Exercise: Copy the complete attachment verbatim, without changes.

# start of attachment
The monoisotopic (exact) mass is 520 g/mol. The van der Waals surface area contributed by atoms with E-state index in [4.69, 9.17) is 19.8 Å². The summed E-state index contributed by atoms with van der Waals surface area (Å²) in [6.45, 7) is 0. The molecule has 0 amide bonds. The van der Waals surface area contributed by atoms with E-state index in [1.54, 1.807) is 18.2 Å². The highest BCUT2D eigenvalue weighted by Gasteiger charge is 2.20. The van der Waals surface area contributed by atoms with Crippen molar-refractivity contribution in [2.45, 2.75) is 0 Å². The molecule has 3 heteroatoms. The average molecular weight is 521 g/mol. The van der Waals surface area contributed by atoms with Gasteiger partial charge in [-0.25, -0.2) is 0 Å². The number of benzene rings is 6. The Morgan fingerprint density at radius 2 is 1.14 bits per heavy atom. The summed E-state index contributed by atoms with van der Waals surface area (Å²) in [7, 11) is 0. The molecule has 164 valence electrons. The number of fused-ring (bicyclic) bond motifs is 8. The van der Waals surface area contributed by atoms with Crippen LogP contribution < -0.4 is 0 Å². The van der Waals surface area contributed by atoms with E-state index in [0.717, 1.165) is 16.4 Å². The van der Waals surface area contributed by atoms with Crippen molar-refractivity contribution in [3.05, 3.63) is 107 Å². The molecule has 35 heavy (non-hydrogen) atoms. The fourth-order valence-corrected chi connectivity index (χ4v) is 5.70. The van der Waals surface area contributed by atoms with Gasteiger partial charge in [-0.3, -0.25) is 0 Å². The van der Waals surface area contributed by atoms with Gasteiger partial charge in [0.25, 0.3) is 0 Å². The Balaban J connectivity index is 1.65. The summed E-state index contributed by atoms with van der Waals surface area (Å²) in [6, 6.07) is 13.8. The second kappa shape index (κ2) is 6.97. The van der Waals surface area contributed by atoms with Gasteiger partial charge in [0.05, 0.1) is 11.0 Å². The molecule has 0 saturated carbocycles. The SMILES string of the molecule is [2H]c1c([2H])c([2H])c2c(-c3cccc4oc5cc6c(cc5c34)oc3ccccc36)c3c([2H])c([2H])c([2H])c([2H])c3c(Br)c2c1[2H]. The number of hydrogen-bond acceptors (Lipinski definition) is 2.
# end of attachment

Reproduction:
The monoisotopic (exact) mass is 520 g/mol. The van der Waals surface area contributed by atoms with E-state index in [4.69, 9.17) is 19.8 Å². The summed E-state index contributed by atoms with van der Waals surface area (Å²) in [6.45, 7) is 0. The molecule has 0 amide bonds. The van der Waals surface area contributed by atoms with E-state index in [1.54, 1.807) is 18.2 Å². The highest BCUT2D eigenvalue weighted by Gasteiger charge is 2.20. The van der Waals surface area contributed by atoms with Crippen molar-refractivity contribution in [2.45, 2.75) is 0 Å². The molecule has 3 heteroatoms. The average molecular weight is 521 g/mol. The van der Waals surface area contributed by atoms with Gasteiger partial charge in [-0.25, -0.2) is 0 Å². The number of benzene rings is 6. The Morgan fingerprint density at radius 2 is 1.14 bits per heavy atom. The summed E-state index contributed by atoms with van der Waals surface area (Å²) in [7, 11) is 0. The molecule has 164 valence electrons. The number of fused-ring (bicyclic) bond motifs is 8. The van der Waals surface area contributed by atoms with Crippen LogP contribution < -0.4 is 0 Å². The van der Waals surface area contributed by atoms with E-state index in [0.717, 1.165) is 16.4 Å². The van der Waals surface area contributed by atoms with Crippen molar-refractivity contribution in [3.05, 3.63) is 107 Å². The molecule has 35 heavy (non-hydrogen) atoms. The fourth-order valence-corrected chi connectivity index (χ4v) is 5.70. The van der Waals surface area contributed by atoms with Gasteiger partial charge in [-0.3, -0.25) is 0 Å². The van der Waals surface area contributed by atoms with Gasteiger partial charge in [0.25, 0.3) is 0 Å². The Balaban J connectivity index is 1.65. The summed E-state index contributed by atoms with van der Waals surface area (Å²) in [6, 6.07) is 13.8. The second kappa shape index (κ2) is 6.97. The van der Waals surface area contributed by atoms with Gasteiger partial charge in [0.05, 0.1) is 11.0 Å². The molecule has 0 saturated carbocycles. The SMILES string of the molecule is [2H]c1c([2H])c([2H])c2c(-c3cccc4oc5cc6c(cc5c34)oc3ccccc36)c3c([2H])c([2H])c([2H])c([2H])c3c(Br)c2c1[2H]. The number of hydrogen-bond acceptors (Lipinski definition) is 2.